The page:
Monthly job losses, graphic by Steve Benen

The August jobs report is out from the Bureau of Labor Statistics. And it is ugly. Via Neil Irwin of the Washington Post:

Job creation came to a halt in August, according to new government data that show an economic recovery that appears to be puttering out.
The Labor Department on Friday reported zero net job creation in August, far worse than the 68,000 net jobs analysts had expected to be added. The unemployment rate was unchanged at 9.1 percent. The July job growth number was revised downward, as well, to only 85,000 jobs added that month--not the 117,000 first estimated.
Call it the goose egg economy: The report of zero job growth matches other recent data pointing to a flatlining economy, such as a survey on manufacturing released Thursday, which placed activity right near the line that divides expansion from contraction.

The overall number is slightly misleading, since it counts among the unemployed 45,000 striking Verizon workers who have since returned to work. But most of the underlying data was discouraging, too. Among other things, the average private workweek fell from 34.3 to 34.2 hours.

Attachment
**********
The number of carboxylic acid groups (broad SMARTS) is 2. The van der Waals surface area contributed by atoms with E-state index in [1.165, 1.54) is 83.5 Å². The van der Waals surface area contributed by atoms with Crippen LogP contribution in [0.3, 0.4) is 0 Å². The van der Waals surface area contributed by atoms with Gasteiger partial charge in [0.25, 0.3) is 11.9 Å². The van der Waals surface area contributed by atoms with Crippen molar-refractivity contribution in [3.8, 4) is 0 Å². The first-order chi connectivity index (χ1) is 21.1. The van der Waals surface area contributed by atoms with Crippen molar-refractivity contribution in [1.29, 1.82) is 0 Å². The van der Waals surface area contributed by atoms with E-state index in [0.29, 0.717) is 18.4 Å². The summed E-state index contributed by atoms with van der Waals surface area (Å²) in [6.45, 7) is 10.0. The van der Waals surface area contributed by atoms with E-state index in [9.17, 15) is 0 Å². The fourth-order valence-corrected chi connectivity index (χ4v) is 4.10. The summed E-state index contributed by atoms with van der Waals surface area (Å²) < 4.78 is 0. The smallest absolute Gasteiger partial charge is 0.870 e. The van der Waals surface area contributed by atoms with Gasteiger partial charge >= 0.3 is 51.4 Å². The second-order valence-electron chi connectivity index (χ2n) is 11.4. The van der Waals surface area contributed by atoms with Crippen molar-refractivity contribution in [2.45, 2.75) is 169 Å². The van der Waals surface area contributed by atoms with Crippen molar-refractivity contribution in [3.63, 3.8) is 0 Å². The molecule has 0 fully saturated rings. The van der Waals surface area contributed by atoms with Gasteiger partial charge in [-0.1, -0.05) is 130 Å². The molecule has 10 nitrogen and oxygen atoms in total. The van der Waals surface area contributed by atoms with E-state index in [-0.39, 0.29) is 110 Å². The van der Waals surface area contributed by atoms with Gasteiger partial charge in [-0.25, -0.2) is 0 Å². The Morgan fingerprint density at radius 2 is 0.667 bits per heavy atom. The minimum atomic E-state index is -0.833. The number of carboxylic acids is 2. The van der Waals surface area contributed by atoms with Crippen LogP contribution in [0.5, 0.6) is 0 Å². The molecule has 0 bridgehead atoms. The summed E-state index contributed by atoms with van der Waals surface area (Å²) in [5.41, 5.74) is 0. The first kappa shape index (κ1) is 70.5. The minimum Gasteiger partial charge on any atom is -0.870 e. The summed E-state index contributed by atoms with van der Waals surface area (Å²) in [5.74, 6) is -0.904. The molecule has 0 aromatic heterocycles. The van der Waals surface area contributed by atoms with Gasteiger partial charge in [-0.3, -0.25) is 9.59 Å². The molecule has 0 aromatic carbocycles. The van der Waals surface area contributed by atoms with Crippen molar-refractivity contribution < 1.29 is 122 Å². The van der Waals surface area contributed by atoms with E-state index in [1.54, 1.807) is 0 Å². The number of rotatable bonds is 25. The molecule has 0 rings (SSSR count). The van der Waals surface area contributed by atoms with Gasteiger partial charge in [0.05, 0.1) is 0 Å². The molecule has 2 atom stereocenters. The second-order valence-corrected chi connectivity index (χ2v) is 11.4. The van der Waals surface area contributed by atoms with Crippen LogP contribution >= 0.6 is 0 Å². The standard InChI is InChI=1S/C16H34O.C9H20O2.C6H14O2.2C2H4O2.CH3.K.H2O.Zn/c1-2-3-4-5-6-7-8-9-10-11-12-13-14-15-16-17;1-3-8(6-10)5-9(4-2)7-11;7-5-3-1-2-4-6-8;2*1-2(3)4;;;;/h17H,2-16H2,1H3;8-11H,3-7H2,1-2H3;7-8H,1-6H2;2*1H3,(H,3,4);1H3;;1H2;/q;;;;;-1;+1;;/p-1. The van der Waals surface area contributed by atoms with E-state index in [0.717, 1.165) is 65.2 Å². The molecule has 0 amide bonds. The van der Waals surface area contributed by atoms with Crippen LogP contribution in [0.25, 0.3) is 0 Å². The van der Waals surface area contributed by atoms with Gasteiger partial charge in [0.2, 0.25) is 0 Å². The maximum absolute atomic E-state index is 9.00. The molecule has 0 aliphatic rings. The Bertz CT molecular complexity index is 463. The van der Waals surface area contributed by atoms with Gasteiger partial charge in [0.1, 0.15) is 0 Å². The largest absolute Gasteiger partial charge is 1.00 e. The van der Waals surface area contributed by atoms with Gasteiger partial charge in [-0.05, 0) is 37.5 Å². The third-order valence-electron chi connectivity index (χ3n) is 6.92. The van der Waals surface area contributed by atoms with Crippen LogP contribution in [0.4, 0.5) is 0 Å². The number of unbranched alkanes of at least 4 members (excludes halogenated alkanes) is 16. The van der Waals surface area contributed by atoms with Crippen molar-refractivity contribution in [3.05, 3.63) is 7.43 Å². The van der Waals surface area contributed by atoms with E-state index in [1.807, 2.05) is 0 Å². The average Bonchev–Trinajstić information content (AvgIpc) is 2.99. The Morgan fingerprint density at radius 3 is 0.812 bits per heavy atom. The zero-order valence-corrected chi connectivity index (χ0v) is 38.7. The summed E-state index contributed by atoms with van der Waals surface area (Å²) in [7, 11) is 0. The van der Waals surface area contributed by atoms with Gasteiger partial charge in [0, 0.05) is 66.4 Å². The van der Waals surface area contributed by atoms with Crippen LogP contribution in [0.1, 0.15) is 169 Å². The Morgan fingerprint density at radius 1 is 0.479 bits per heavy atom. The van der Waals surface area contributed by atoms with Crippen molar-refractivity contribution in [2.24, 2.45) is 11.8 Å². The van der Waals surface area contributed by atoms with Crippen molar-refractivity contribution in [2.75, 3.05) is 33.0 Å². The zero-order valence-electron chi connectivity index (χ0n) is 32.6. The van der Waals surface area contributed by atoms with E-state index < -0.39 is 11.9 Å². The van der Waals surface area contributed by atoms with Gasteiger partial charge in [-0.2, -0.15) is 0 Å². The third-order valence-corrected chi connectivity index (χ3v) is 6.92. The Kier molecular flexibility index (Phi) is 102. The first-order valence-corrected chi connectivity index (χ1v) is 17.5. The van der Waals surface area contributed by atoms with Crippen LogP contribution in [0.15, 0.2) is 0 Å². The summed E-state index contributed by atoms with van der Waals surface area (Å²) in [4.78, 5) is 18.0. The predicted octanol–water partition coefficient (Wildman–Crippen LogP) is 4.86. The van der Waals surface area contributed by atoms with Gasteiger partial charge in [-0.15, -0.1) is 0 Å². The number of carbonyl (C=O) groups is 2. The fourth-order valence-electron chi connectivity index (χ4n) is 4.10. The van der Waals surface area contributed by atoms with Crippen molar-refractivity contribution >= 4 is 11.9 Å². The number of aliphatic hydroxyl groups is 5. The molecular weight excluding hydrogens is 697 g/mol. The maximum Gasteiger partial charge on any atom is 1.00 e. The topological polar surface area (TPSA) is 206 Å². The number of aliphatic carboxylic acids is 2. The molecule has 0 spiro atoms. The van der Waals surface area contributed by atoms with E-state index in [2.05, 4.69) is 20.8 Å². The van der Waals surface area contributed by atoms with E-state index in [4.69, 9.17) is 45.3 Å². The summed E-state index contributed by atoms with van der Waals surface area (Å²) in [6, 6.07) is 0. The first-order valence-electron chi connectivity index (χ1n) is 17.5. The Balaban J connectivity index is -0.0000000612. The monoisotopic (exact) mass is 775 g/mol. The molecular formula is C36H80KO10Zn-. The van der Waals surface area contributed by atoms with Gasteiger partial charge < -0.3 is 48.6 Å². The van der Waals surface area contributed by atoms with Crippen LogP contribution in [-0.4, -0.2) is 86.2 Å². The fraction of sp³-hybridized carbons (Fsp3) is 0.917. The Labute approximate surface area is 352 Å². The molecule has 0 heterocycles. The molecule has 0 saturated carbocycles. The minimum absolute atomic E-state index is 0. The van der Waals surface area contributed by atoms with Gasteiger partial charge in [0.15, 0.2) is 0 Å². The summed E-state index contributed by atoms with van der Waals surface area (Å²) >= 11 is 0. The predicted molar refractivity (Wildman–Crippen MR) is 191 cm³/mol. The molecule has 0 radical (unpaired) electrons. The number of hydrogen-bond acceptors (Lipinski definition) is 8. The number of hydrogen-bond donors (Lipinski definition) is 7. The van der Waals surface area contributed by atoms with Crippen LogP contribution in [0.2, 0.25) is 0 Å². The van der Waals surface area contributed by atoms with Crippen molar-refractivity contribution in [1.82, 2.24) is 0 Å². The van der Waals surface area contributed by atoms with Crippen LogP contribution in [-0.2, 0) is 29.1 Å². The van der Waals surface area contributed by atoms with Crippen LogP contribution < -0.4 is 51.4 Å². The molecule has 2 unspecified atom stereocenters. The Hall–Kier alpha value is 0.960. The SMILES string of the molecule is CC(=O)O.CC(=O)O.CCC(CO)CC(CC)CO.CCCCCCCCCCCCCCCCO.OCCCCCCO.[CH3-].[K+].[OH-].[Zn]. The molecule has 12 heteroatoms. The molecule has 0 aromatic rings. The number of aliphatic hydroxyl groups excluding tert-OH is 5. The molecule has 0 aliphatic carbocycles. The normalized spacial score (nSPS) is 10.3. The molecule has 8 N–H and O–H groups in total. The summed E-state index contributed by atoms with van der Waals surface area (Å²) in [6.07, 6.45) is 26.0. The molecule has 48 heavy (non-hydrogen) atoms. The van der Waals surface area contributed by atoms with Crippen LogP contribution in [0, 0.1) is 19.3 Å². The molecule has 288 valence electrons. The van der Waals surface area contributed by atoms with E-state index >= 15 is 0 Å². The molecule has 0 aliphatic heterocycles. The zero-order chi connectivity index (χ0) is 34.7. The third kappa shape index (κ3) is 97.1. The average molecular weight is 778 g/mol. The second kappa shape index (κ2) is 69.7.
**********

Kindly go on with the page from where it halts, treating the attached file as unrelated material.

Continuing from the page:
House Speaker John Boehner and other top Republicans were quick to blame the poor state of the economy on President Obama's economic policies: It's too much spending, the threat of higher taxex, and the uncertainty of future regulations holding back business. This diagnosis continues to defy the wisdom of the majority of mainstream economists, who believe the problem is households with too little money to spend. The uncertainty in the economy, they say, is uncertainty when customers will start buying goods and services again -- although uncertainty about the debt ceiling fight surely didn't help.

Oh, and for the umpteenth time layoffs from government jobs offset the (meager) hirings by the private sector, strengthening the case for direct federal aid to the states. 

I'm off for the rest of the day. I'll be back after the weekend, hopefully having thought of new and creative ways to make people believe that we need a big jobs program -- and that we need it now. I'd like to think these numbers would make that task easier, but...

Update: Ezra Klein is absolutely right that this report also strengthens the case for a proposal, by Rep. John Larson, to make job creation part of the super-committee's mandate. The idea hasn't had much traction so far, but maybe these numbers will change that. (And maybe it's the kind of bold move President Obama needs for his speech.)